ally based on popular legends and epic poetry rather than on concrete historical evidence. Consequently, the Ser- bian national perception of the battle is individual, arrived at through anonymous bards’ interpretations of the actual event.
The purpose of this study, concentrating primarily on painting, is twofold: first, to examine how those medi- eval art monuments and literary texts most nearly con- temporary to the Battle of Kosovo can tell us about that event and about the psychological atmosphere after it; second, to examine the themes depicted in Serbian art that were inspired by the events associated with the Bat- tle of Kosovo, and to find the written sources which pro- vided this inspiration. it is neither possible to offer an en- cyclopedic approach here, which would include all Ser- bian and other Slavic artists who depicted subjects related to that battle,3 nor is it possible to offer a lengthy formal analysis of each individual work included in this essay. Other studies will have to examine portraits of historical persons as well as pseudo-historical figures who, accord- ing to the legends, participated in the battle. The same is true for those works of art, especially paintings which con- centrate on incidental episodes, not particularly connect- ed with a specific event in the popularly accepted chron- ological sequence of the battle.4 Moreover, this study will devote only brief attention to the images of women as- sociated with the Battle of Kosovo in order to strengthen the visual perception of this military engagement.5 instead,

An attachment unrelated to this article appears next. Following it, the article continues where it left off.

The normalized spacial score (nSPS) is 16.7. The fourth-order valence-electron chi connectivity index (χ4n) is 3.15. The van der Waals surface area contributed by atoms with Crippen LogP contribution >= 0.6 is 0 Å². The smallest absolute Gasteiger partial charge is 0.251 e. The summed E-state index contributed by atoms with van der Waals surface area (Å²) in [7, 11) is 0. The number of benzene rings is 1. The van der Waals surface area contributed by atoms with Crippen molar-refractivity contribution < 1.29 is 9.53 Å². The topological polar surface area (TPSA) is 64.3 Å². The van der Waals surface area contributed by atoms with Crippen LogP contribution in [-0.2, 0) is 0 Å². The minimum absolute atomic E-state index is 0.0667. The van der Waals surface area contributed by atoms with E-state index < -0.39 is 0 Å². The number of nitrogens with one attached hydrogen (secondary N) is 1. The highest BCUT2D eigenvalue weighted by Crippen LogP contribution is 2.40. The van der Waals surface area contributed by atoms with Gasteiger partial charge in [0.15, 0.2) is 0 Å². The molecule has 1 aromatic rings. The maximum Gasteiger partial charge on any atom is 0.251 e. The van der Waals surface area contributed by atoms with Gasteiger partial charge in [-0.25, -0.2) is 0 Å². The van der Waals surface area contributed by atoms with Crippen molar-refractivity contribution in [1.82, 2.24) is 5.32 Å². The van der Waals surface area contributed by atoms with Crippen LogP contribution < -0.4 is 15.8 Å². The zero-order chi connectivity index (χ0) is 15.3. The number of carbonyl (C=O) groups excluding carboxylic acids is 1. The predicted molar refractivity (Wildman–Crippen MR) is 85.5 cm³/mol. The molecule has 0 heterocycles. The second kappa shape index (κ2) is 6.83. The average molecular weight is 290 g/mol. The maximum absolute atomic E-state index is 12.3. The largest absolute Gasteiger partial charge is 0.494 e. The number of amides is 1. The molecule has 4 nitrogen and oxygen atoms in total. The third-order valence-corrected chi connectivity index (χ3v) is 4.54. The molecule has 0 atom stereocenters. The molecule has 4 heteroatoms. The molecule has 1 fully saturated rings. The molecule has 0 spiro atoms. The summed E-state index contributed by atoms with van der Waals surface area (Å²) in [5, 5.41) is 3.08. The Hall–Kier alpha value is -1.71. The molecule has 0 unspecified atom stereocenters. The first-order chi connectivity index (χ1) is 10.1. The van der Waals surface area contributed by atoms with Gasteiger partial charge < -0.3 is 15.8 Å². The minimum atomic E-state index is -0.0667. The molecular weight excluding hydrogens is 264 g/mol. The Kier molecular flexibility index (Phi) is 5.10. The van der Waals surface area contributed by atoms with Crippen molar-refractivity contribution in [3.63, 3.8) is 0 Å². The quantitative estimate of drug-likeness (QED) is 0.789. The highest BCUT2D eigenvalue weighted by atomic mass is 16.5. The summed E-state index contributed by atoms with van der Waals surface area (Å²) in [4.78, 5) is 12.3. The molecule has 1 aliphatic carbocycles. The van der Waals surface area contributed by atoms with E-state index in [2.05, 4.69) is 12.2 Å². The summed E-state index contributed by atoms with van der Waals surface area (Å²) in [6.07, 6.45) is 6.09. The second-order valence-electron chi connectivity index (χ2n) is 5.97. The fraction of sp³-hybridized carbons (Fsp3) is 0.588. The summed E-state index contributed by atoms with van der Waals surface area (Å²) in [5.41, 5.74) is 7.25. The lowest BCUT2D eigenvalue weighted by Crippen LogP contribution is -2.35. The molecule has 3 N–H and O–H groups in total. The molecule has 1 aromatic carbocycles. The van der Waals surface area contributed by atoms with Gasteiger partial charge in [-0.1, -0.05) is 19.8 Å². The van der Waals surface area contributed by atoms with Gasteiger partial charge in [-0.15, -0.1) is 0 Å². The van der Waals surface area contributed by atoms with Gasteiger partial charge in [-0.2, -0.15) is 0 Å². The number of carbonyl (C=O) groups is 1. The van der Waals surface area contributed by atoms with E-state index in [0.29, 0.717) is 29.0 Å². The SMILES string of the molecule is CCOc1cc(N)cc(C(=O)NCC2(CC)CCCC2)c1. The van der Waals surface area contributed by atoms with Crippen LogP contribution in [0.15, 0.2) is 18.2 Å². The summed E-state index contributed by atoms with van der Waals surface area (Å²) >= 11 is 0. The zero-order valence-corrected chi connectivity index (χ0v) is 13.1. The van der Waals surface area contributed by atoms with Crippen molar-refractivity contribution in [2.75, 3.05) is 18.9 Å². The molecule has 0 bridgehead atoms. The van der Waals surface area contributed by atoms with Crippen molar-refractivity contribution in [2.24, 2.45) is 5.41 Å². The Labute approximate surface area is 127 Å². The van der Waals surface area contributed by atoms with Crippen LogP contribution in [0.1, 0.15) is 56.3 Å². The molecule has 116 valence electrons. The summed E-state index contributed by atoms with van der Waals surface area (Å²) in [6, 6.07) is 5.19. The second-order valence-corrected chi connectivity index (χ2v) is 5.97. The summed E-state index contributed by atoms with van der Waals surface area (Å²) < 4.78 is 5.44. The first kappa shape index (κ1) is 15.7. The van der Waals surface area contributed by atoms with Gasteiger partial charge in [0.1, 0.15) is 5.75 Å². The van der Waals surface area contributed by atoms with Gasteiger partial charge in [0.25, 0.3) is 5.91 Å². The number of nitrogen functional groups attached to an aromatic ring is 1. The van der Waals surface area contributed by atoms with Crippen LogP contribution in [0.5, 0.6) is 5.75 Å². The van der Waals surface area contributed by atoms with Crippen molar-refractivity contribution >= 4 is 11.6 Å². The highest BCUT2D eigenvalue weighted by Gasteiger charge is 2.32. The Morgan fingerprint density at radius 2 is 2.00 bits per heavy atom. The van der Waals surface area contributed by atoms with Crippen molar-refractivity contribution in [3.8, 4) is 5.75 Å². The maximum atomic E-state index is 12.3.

4 For example, the equestrian representation of Miloš Obilić paint- ed in 1861 by aleksandar Dobrić (1835-?) is not included in this study. For this artist, see; Miodrag jovanović, Srpsko slikarstvo u doba ro- mantizma 1848–1878 (Novi Sad: Matica srpska, 1976), pp. 107–9, pi. ii. also omitted is Boško Jugović na konju, created ca. 1900 by Djoka Putnik(?). For this work, see: Kosovska bitka: mit, legenda i stvarnost, unnumbered color plate.
5 Because of length limitations such an important personality as Kneginja Milica cannot form a significant part of this study. Her portrait can be gleaned through literary texts and contemporary
  The number of South Slavic artists who painted themes inspired by epic poetry dealing specifically with Kosovo is not a large one. among the Croatian painters, Ferdo Quiquerez (1845–93) will be discussed. Others not included in this study are Vladimir Bečić, jo- sip Lalić, and Ljubo Babić who illustrated subjects from epic poetry; this task was shared by two Slovenian artists, Saša Santel and Hinko Smrekar: Pavle Vasić, Umetnički život: kritike, prikazi, i članci, 1961– 1970, v. 2 (Belgrade, 1976), p. 667.